Printer Friendly

Validation of age estimates from otoliths of larval and juvenile spotted seatrout, Cynoscion nebulosus.

Otolith microstructure analysis has been shown to be valuable for relating biotic and abiotic factors to growth and survival (Crecco and Savoy, 1985; Thorrold and Williams, 1989; Maillet and Checkley, 1991; Jenkins et al., 1993) and determining size-specific mortality (Gleason and Bengtson, 1996; Sabo and Orth, 1996; Hare and Cowen, 1997) for the early life history stages of fishes. Prior to using otolith microstructure analysis, it is important that otolith validation studies be undertaken to examine the rate of increment formation and the timing of initial increment formation, and to check the interpretive skills of the otolith reader (Geffen, 1992).

Our validation study dealt with spotted seatrout, Cynoscion nebulosus, an economically important sciaenid. Otolith increment deposition rates from spotted seatrout have been validated by using tetracycline marking of wild-caught fish larvae and juveniles collected in Tampa Bay, Florida (McMichael and Peters, 1989). Because known-age larvae were not used, the timing of initial increment formation was not determined. The purpose of our study was to determine the rate of increment formation and timing of initial increment formation as well as to provide confidence to otolith readers by using known-age larvae and wild-caught juveniles. Our study is ancillary to spotted seatrout early life history studies in Florida Bay, Everglades National Park.

Materials and methods

Spotted seatrout eggs were obtained from the Texas Parks and Wildlife GCCA/CPL Marine Development Center hatchery from adults collected from upper Laguna Madre, Texas. Eggs were transported to the University of Texas Marine Science Institute (UTMSI), Port Aransas, Texas, in May 1997. Eggs were incubated in 600-L tanks at egg densities of 100 eggs/L. Tanks were held in greenhouses, illuminated with natural sunlight and 40-W overhead flourescent lights at a 24-h (15L:9D) photoperiod. A closed system was used, but water was continuously recirculated through a biofilter. During the rearing process, ambient temperatures ranged from 25.0 to 28.0 [degrees] C; salinities, from 32 to 33 ppt. Larvae to age 12 d were fed rotifers (5/mL), which in turn were provided the algae Isochrysis. At age 13 d, brine shrimp nauplii, enriched with oil emulsion (Leger et al., 1986), were introduced (4 rotifers/mL; 2 nauplii/mL on a daily basis), and from age 15 d until the end of the experiment, 2-3 nauplii/mL were maintained on a daily basis. Food density was estimated twice a day and food added to the required density. Frozen adult brine shrimp and red drum, Sciaenops ocellatus, eggs were added on a daily basis from age 23 d to the end of the experiment. Otoliths of reared larvae were marked with alizarin complexone (ALC) at concentrations of 50 mg/L for four hours at age 9 and 16 d. Fifty larvae were sacrificed at ages 6, 9, 14, 20, 23, and 32 d and preserved in 95% ethyl alcohol. Larvae sacrificed at ages 6 and 9 d were not immersed in ALC.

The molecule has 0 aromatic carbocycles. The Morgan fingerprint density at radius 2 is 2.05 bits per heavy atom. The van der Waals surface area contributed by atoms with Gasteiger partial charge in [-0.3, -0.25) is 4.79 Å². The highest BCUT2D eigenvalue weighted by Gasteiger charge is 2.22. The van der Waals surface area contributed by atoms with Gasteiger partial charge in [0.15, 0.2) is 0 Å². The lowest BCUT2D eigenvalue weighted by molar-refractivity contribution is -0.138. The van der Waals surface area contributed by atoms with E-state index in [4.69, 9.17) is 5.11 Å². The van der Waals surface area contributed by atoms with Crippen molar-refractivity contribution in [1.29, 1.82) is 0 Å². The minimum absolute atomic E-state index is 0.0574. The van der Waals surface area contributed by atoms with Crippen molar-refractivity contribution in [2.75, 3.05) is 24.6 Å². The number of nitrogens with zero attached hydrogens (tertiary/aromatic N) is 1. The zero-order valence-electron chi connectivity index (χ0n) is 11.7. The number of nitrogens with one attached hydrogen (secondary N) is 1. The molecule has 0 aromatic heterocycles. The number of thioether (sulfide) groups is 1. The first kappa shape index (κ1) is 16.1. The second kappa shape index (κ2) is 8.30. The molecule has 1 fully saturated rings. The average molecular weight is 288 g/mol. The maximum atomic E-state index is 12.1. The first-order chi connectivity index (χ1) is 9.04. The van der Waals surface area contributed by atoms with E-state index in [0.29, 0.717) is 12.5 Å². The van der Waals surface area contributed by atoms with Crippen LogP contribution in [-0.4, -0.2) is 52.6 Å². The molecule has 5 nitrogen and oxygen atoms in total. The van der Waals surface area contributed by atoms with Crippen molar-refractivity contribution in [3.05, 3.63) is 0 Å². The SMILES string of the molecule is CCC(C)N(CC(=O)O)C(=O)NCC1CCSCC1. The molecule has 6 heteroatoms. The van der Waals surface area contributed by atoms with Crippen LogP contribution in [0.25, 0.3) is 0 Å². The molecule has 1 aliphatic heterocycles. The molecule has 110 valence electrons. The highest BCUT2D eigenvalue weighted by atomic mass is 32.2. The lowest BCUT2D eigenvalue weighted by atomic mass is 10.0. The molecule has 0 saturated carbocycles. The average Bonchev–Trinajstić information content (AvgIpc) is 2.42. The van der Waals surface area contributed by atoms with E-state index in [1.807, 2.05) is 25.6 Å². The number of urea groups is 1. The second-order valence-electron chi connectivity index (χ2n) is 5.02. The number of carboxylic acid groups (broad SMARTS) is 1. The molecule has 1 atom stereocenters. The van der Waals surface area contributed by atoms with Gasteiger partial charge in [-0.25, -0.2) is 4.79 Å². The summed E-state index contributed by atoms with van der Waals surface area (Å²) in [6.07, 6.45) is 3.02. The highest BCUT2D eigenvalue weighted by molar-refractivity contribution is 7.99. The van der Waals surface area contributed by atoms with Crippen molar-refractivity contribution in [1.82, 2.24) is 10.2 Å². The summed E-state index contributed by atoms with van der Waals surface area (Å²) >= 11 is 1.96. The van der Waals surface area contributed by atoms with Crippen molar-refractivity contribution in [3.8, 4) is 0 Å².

Wild-caught juveniles were collected in Aransas Bay, Texas, in August 1997 with a 6-m bag seine (4.5-mm mesh in both the wings and the bag). Juveniles were placed in 45-L tanks and transported to the rearing facility at UTMSI, Port Aransas, Texas. Juveniles were held in 3-m raceways in 1100-L water at temperatures 27.0-28.0 [degrees] C and a salinity of 36 ppt. Juveniles were segregated by size to avoid cannibalism. Two days after capture, otoliths were marked with ALC (100 mg/L for 4 h). Otoliths were similarly remarked 7 d later (9 d after capture). Mortality associated with the marking process was nil. All fish were sacrificed and preserved in 95% ethyl alcohol at 21 d after capture.